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During a forum for Santa Rosa City Council candidates last week, candidate Jack Tibbetts asked a ballroom full of teenagers for a show of hands: How many of you expect to come back to Santa Rosa as adults?

Only four hands went up.

This tepid response could be kids being kids. It wouldn’t be the first time that teenagers proclaimed their desire to escape their hometown, only later to decide it wasn’t such a bad place after all. Councilman and candidate Ernesto Olivares later predicted as much. “You’ll be back,” he told the audience, “This is a wonderful place.”

There is, of course, another explanation that is less reassuring. What if young people are leaving Santa Rosa for housing that costs less or jobs that pay more? What if these young people don’t find their hometown all that welcoming?

“As a young person,” Tibbetts told me later, “it’s sad for me to watch all my friends move to better job opportunities and more affordable places. I also worry about what this squeeze will do to the city and its workforce.”

“It is very hard for young people to settle in Sonoma County,” said council candidate Chris Rogers, “… When we talk about the high cost of housing, that’s a factor for our generation.”

There’s no hard data about the migration patterns of young Santa Rosans, but there is plenty of anecdotal evidence about young people moving away. Some are drawn to the amenities of big cities — San Francisco, Portland, Seattle, Chicago, Washington, New York — where jobs pay more. Others are moving to cities where housing is cheaper.

Ben Stone, executive director of the Sonoma County Economic Development Board, told me he sees a different narrative — one in which young people attend college, move to the big city and then return home to Sonoma County when it comes time to settle down and start a family.

He introduced me to Tim Ricard, a program manager at the EDB. Ricard and his wife, Amy Ricard, a 1997 Santa Rosa High graduate, moved from Oakland to Santa Rosa in 2011 and with their savings, bought a home.

As real estate prices continue to rise, Ricard said they could still afford a home today, but it might not be the same home they could afford five years ago.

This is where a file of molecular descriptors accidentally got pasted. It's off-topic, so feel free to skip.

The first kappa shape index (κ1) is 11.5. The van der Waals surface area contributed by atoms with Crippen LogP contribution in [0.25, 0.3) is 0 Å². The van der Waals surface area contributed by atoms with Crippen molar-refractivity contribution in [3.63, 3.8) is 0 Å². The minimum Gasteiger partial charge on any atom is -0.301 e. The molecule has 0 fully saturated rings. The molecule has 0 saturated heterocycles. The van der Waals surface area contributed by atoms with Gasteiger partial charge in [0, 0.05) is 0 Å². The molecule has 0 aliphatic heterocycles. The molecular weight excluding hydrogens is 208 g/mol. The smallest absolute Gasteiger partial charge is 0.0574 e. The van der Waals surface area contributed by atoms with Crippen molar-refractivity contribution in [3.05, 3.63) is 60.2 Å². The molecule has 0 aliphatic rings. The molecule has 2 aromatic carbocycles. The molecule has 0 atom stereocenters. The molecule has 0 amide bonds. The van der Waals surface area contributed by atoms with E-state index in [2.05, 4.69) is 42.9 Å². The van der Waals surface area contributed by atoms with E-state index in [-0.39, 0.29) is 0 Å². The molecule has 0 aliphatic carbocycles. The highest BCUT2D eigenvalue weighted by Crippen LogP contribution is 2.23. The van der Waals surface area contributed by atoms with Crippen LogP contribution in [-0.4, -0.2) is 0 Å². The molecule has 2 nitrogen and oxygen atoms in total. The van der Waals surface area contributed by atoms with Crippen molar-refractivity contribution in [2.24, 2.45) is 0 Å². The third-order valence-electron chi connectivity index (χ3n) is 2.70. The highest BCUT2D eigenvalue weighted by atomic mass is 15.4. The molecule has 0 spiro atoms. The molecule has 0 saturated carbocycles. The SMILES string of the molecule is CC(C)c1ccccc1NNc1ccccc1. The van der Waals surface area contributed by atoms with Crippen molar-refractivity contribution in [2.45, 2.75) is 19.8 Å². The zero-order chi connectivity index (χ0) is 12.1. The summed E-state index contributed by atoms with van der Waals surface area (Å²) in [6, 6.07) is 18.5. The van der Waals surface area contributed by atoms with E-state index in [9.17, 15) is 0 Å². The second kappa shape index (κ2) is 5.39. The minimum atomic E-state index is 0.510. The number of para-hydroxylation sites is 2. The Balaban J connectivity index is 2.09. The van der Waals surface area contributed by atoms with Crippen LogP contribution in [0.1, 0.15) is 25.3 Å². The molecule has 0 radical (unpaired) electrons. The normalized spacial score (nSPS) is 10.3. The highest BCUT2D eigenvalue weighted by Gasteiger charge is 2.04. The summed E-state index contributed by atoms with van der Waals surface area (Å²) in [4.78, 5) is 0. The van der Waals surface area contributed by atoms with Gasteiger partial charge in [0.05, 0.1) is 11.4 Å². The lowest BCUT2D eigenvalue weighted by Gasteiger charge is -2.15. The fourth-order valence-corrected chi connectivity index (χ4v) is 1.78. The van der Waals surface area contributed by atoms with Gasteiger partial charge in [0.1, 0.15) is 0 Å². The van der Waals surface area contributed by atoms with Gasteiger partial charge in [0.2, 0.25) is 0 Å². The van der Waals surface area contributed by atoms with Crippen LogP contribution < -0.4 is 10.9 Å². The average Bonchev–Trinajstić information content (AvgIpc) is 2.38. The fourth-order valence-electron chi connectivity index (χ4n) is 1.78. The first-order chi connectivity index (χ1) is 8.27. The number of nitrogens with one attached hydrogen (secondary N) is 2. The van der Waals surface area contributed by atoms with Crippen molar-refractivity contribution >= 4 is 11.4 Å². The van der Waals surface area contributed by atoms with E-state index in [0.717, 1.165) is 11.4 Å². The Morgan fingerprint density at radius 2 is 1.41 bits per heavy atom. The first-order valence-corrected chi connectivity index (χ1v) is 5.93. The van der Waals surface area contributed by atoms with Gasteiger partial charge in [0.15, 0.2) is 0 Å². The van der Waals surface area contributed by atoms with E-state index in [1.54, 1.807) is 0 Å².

Rogers, the City Council candidate, told me he has friends who would like to buy a home, but they are left to wait for the next downturn in real estate prices before they can afford it.

For young people starting out, it’s pretty simple. They need a place to live and a job.

But housing is scarce and, therefore, expensive. A new report last week confirmed that home sales listings continue to decline. The vacancy rate for rental housing remains just north of zero.

The economy is creating jobs again, but some of them don’t pay as well. Since 2005, the number of manufacturing and constructions jobs has declined, and the number of jobs in tourism and food services has increased.

Meanwhile, the graying of Sonoma County continues. Since 2005, the number of people over 55 has increased by 39.1 percent, while the number of people under 55 has increased by less than one percent. The median age is now 40.

One of the challenges, Stone acknowledged, is that baby boomers are retiring in place, happy to remain in what is a wonderful location to live. But there hasn’t been enough new construction to provide homes for the people who will replace the boomers in the workforce.

This only matters, of course, if you think you may someday require the services of a nurse, a carpenter, a store clerk, a police officer, a maintenance worker or anyone that goes to work every day.

“You can’t have economic development without housing,” Tibbetts noted.

When the baby boomers arrived in Sonoma County during the 1970s and 1980s, affordable housing and good-paying jobs were plentiful.

You know how this story goes. Thirty year ago, a boomer paid $75,000 for a house now valued at $600,000, slightly more than the current median price of a home. To buy that house today, you’ll need $120,000 in cash and an annual income approaching $125,000.

Generational change also is coming to local politics. Tibbetts is 26, and Rogers is 29 (though they have racked up an extraordinary amount of public service in a short time).

Both rent their homes. (Tibbetts said he tried to buy a condominium, only to be shot down by three all-cash offers, all of them more than $65,000 above the asking price.)

In trying to make Santa Rosa more welcoming to its future workforce, it isn’t difficult to figure out that new home construction must be part of the solution.

First, however, local voters must move beyond their longstanding ambivalence toward new construction. It’s not necessary to sprawl across the landscape, but sometime and somewhere, it will take more homes and apartments for the next generation of Santa Rosans to feel welcome.

* * *

As an aside: Last week’s City Council forum — with Tibbetts, Rogers, Olivares, Julie Combs, Don Taylor and Brandi Asker — occurred the day after the latest presidential debate. If you require an antidote to the toxicity of national politics, check out these local candidates and their aspirations to make life better for their town. As Combs said, “This was a very different conversation than you might have heard on the national level.”

Pete Golis is a columnist for The Press Democrat. Email him at golispd@gmail.com.